Effect of long-term exercise on regional myocardial function and coronary collateral development after gradual coronary artery occlusion in pigs.
The effect of myocardial ischemia, induced by long-term exercise, on regional myocardial function and coronary collateral development was examined in pigs after gradual occlusion of the left circumflex coronary artery (LCx) with an ameroid occluder. Thirty days after surgery, regional myocardial function and blood flow were assessed during exercise in 22 pigs separated into exercise (n = 12) and sedentary groups (n = 10). The exercise group trained on a treadmill for 25 +/- 1 days, 30-50 min/day, at heart rates of 210-220 beats/min. After 5 weeks, another exercise test was performed. In the exercise group, after training, we observed an improvement in systolic wall thickening, expressed as a percentage of rest, in the collateral-dependent LCx region from 64 +/- 8% to 87 +/- 6% (p less than 0.01) at moderate exercise levels (220 beats/min) and from 45 +/- 7% to 73 +/- 7% (p less than 0.01) at severe exercise levels (265 beats/min). Transmural myocardial blood flow in the LCx region expressed as a ratio of flow in the nonoccluded region of the left ventricle also increased significantly (p less than 0.01) during severe exercise after 5 weeks. The sedentary group showed an improvement in systolic wall thickening in the LCx region during moderate exercise compared with the initial exercise test (p less than 0.05) but no significant change in systolic wall thickening or myocardial blood flow ratios during severe exercise after 5 weeks. We conclude that long-term exercise after gradual LCx coronary artery occlusion in pigs improves myocardial function and coronary collateral reserve in collateral-dependent myocardium during exercise.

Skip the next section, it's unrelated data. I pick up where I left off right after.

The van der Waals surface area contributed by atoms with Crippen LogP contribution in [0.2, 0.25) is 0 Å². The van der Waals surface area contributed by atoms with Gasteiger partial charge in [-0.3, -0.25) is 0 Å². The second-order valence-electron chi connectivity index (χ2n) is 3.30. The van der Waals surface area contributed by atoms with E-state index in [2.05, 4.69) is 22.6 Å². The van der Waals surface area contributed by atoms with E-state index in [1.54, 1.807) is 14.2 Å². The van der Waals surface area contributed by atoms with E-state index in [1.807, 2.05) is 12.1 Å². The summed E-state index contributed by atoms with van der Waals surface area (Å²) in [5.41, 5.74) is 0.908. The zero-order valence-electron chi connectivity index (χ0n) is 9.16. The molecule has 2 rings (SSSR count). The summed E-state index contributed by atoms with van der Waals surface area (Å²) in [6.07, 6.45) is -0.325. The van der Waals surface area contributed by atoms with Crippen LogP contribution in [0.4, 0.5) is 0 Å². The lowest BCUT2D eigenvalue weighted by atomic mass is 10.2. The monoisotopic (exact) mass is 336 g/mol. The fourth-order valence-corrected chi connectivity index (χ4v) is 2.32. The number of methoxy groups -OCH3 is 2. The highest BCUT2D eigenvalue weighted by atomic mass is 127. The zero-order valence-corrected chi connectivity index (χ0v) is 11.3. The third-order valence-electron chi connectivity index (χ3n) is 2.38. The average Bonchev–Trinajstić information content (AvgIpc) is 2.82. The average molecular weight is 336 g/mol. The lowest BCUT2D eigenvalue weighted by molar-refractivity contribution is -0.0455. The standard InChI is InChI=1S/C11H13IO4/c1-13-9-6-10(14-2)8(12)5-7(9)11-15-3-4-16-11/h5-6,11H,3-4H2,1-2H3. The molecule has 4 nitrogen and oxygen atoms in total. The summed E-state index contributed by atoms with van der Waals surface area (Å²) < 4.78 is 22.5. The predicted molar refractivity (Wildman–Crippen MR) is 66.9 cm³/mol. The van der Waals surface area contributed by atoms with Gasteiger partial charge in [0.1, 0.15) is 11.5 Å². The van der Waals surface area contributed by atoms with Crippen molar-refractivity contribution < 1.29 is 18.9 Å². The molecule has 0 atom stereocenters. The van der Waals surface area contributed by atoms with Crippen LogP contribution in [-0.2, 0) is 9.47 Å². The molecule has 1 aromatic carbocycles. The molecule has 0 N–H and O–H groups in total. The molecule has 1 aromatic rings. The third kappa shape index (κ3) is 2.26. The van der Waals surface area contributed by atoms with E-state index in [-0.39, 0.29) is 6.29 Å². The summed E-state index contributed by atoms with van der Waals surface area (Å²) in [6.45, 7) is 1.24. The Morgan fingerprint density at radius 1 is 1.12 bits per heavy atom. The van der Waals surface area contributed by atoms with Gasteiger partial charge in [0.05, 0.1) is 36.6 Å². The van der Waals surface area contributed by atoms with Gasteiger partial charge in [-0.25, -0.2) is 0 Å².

- Copyright © 1990 by American Heart Association